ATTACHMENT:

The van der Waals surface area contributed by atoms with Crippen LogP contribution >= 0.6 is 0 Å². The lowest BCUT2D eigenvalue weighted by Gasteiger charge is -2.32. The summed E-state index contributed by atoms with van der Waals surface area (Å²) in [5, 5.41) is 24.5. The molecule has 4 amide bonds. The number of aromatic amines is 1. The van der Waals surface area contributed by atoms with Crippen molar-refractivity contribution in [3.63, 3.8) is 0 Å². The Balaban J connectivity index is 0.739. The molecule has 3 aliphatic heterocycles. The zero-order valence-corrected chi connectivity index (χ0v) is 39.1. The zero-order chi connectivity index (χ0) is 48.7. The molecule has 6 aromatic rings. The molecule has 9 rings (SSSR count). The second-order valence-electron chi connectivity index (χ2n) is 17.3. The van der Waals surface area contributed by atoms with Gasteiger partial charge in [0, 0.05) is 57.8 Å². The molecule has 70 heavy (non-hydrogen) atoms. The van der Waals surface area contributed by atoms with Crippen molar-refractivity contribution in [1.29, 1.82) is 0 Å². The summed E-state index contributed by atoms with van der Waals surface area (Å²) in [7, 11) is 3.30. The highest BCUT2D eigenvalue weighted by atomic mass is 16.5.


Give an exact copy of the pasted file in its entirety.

The van der Waals surface area contributed by atoms with Crippen LogP contribution >= 0.6 is 0 Å². The lowest BCUT2D eigenvalue weighted by Gasteiger charge is -2.32. The summed E-state index contributed by atoms with van der Waals surface area (Å²) in [5, 5.41) is 24.5. The molecule has 4 amide bonds. The number of aromatic amines is 1. The van der Waals surface area contributed by atoms with Crippen molar-refractivity contribution in [3.63, 3.8) is 0 Å². The Balaban J connectivity index is 0.739. The molecule has 3 aliphatic heterocycles. The zero-order valence-corrected chi connectivity index (χ0v) is 39.1. The zero-order chi connectivity index (χ0) is 48.7. The molecule has 6 aromatic rings. The molecule has 9 rings (SSSR count). The second-order valence-electron chi connectivity index (χ2n) is 17.3. The van der Waals surface area contributed by atoms with Gasteiger partial charge in [0, 0.05) is 57.8 Å². The molecule has 70 heavy (non-hydrogen) atoms. The van der Waals surface area contributed by atoms with Crippen molar-refractivity contribution in [1.29, 1.82) is 0 Å². The summed E-state index contributed by atoms with van der Waals surface area (Å²) in [7, 11) is 3.30. The highest BCUT2D eigenvalue weighted by atomic mass is 16.5.